- Operating expense ratio: Mutual funds and ETFs both charge a fee to cover administrative costs and portfolio management. This fee is charged as an annual rate and is calculated as a percentage of your investment. Mutual funds are actively managed, so their operating expense ratios tend to be higher than ETFs.
- Robo-advisor fees: A robo-advisor is an automated advisor that recommends and manages your investments based on your risk tolerance and financial goals. They're usually more cost-effective than working with a financial advisor or fund manager, but they aren't free. Some charge annual management (or advisory) fees that can range from 0.20% to 0.50% of your account balance.
- Financial advisor fees: You may prefer to have a financial advisor manage your investments on your behalf. Management fees here are generally around 1% to 2%, which can add up as your portfolio grows.
- Brokerage account fees: If you invest through a regular brokerage account, you may be charged account maintenance fees. There might also be fees for buying and selling investments.
4. Missing Out on an Employer Match
Over two-thirds of private industry workers had access to employer-sponsored retirement benefits in 2021, according to the U.S. Bureau of Labor Statistics. If you invest in a 401(k) through work, your company may match some portion of your contributions. Many employers offer this perk to incentivize saving—and it's essentially free money.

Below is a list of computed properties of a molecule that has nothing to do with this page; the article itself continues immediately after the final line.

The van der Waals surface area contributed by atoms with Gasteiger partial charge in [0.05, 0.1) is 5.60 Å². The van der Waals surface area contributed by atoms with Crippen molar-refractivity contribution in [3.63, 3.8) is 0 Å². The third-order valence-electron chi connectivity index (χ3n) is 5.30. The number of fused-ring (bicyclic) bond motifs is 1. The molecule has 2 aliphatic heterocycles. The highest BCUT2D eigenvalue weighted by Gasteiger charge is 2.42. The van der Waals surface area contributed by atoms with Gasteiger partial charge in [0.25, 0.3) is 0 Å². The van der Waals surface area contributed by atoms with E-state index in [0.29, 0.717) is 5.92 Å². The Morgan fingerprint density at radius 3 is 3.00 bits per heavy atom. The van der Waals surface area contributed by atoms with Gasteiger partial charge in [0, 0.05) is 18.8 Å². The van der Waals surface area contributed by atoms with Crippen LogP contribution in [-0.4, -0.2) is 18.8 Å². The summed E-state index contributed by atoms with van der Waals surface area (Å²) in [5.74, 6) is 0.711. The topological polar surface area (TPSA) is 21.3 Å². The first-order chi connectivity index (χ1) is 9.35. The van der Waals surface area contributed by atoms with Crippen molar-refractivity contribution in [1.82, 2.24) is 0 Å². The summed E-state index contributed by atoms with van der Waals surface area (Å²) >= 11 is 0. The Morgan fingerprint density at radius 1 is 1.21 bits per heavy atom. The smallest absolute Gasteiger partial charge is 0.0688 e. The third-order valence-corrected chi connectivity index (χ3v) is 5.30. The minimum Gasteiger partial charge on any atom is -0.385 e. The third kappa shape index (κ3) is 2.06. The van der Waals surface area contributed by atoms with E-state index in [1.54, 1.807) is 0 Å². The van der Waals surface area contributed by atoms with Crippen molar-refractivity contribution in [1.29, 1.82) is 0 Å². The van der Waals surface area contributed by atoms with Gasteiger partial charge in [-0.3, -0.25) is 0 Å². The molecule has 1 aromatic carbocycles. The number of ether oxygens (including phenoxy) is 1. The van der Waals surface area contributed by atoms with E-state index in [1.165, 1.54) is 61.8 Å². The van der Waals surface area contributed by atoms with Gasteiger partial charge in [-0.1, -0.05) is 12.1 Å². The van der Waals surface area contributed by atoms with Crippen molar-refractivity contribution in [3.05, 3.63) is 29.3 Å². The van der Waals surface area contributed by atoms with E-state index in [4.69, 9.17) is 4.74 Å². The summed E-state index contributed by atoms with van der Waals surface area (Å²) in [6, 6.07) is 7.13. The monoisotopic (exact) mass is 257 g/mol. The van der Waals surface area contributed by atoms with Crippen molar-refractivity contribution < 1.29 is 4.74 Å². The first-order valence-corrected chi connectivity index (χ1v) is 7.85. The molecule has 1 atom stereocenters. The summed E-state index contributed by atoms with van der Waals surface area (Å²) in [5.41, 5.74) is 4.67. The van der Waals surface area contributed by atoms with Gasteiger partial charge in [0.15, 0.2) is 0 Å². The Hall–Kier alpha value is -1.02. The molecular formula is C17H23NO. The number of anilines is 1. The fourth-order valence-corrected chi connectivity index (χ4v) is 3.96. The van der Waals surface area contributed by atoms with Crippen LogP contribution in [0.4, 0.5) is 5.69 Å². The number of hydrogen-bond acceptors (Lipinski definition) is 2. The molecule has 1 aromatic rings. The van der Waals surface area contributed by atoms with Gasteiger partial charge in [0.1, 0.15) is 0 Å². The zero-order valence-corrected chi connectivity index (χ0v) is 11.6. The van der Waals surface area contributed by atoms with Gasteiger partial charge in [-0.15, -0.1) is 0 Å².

Let's say your annual salary is $100,000 and your employer will match 50% of your contributions up to 4% of your salary. If you kick in the full 4% per paycheck, it would automatically unlock another 2% from your employer. That's an extra $2,000 per year. Leaving this money on the table is a common investing mistake. Aim to contribute at least enough to snag an employer match.
5. Over- or Under-Investing
Before you begin funneling money into investments, you'll want to make sure you're standing on solid financial ground. If you're struggling to cover essential expenses, don't have an adequate emergency fund or have excessive debt, investing might not make the most sense. While the stock market has produced an average annual return of 10% since the 1920s, average credit card APRs are over 16% at the time of this writing. Numbers like these suggest that paying down high-interest debt is more prudent than investing.
Under-investing can be just as toxic to your wealth. According to a recent Gallup survey, 42% of Americans are not invested in the stock market. But with the average APY on a savings account just 0.08%, holding too much cash means missing out on potentially better returns. Understanding the basics of investing can help demystify the process. You might also partner with a financial professional who can help you craft a personalized investment plan.
The Bottom Line
There's no one-size-fits-all strategy for investing, but understanding the biggest investment mistakes might very well show you what not to do. Just remember that what works for one investor might not be the best strategy for another. Your financial goals, risk tolerance and age will all come into play.
In the meantime, keeping your financial health strong is always a good idea—especially if you're hoping to be more intentional about investing. To help you out, Experian provides free access to your credit score and credit report, when you need it.